The S&P 500 index is just shy of its all-time highs as investors remain bullish stocks. Chevron and Pfizer investors prepare for the quarterly earnings.
This is the month's last trading day, and we leave behind a month full of important events. On the stock markets, the main indices in the United States have made several all-time highs. The strong earnings season partly explained the relentless bullishness as U.S. corporations continue to outperform their peers.
The bullish sentiment transpired in Europe too, where the UK FTSE 100 index broke its months-long range and made new highs for the year. The German Dax index trades close to record levels, too, as the uncertainty following the German federal elections dissipates.
In the currency market, the price action was slower than the one in the stock market, despite many central banks' decisions. Most notably, the Federal Reserve of the United States confirmed that it believes it is time to taper its asset purchases, and the announcement is expected at the next week's meeting.
However, the announcement did not lead to a taper tantrum, as the markets priced in the Fed intentions already. As such, the environment for the rest of the trading year remains pro-risk, despite the path for risk assets to push higher narrowing.
This week, the Bank of Canada ended its quantitative easing program too and confirmed that a rate hike in April 2022 is in the cards. In addition, the European Central Bank's new strategy diverges, as it is likely to step up asset purchases once pandemic-emergency purchases expire next March. Market participants closely monitored all these central bank decisions as they affected the volatility both in the currency and the equity markets.
Inflation cooled off this month but remained at elevated levels. Energy prices, in particular, are a concern as economies in the Northern hemisphere prepare for the winter season. Oil rallied, and so did natural gas. Precious metals traded in a tight range, as gold still has trouble clearing resistance at the $1,800 level.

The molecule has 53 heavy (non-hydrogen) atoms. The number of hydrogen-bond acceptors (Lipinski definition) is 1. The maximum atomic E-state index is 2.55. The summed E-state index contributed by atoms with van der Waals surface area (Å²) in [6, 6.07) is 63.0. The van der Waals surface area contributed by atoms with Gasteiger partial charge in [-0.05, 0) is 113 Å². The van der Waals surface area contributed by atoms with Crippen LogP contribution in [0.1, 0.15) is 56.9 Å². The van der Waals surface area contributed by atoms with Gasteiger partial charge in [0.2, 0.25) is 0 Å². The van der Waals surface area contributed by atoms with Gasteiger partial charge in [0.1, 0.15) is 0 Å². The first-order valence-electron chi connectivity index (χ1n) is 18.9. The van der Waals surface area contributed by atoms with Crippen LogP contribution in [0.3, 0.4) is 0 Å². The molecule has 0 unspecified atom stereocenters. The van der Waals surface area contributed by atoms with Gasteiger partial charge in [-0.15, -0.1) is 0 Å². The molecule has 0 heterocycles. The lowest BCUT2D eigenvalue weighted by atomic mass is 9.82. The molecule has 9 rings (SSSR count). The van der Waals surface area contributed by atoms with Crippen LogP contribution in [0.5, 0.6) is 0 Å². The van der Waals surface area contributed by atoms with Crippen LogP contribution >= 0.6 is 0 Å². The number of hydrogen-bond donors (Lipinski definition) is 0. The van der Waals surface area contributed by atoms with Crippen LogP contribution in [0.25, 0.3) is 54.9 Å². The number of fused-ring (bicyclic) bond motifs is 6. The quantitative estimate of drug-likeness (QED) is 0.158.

Economic Events to Consider Today
After the U.S. GDP missed expectations yesterday, it is time to see if the same happens in Europe. The Euro area Preliminary Flash GDP is expected to be released today, forecast at 2.1% q/q, slightly down from the 2.2% previously.
But this is not the most relevant piece of economic data for traders and investors today. Inflation data will, once again, steal the headlines.
The CPI Flash Estimate in the Euro area is expected at 3.7% y/y, and the core data, which excludes energy and food prices, is expected at 1.9%, close to the 2% inflation target part of the ECB mandate.
Canadian GDP is expected as well today, forecast to grow by +0.7% m/m. This week, the Canadian dollar was on the move after the Bank of Canada delivered a hawkish message and suggested rate hikes may come sooner than the market expected.
Finally, the Core PCE Price Index m/m in the United States is released today too. The market expects it to rise by +0.2%, declining slightly when compared to the previous month.
All in all, the price action should increase significantly surrounding the main fixing times, as the daily, weekly, and monthly ones coincide. Whenever this happens, volatility increases significantly.
Today's Markets to Watch
Today's markets to watch are S&P 500, Chevron, and Pfizer.
S&P 500 Outlook
The U.S. equity markets have put a stunning performance in October. After rallying the entire year, the main U.S. indices have surged this month, as reflected above by the S&P 500 index. With only one trading session left in the month, it is hard to have a contrarian opinion when the equities rally so hard.
Chevron is one of the companies that benefited from the rise in energy prices and, in particular, from the rise in the price of oil. It currently trades against stiff resistance, as it was rejected twice before. However, because it bounced from main support and given the strength in the price of oil, the bias remains bullish unless the stock price reverses and closes below $95. Without a meaningful correction in the price of oil, that is highly unlikely to happen.
Pfizer surged this year to over $50, but the stock price corrected significantly since the highs made during the summer. However, it broke recently from a bearish pattern that resembled a falling wedge pattern, and thus the bias turned bullish while above $40.
Winners and Losers
U.S. equities and oil were the main winners this month; the Japanese yen traded only lower.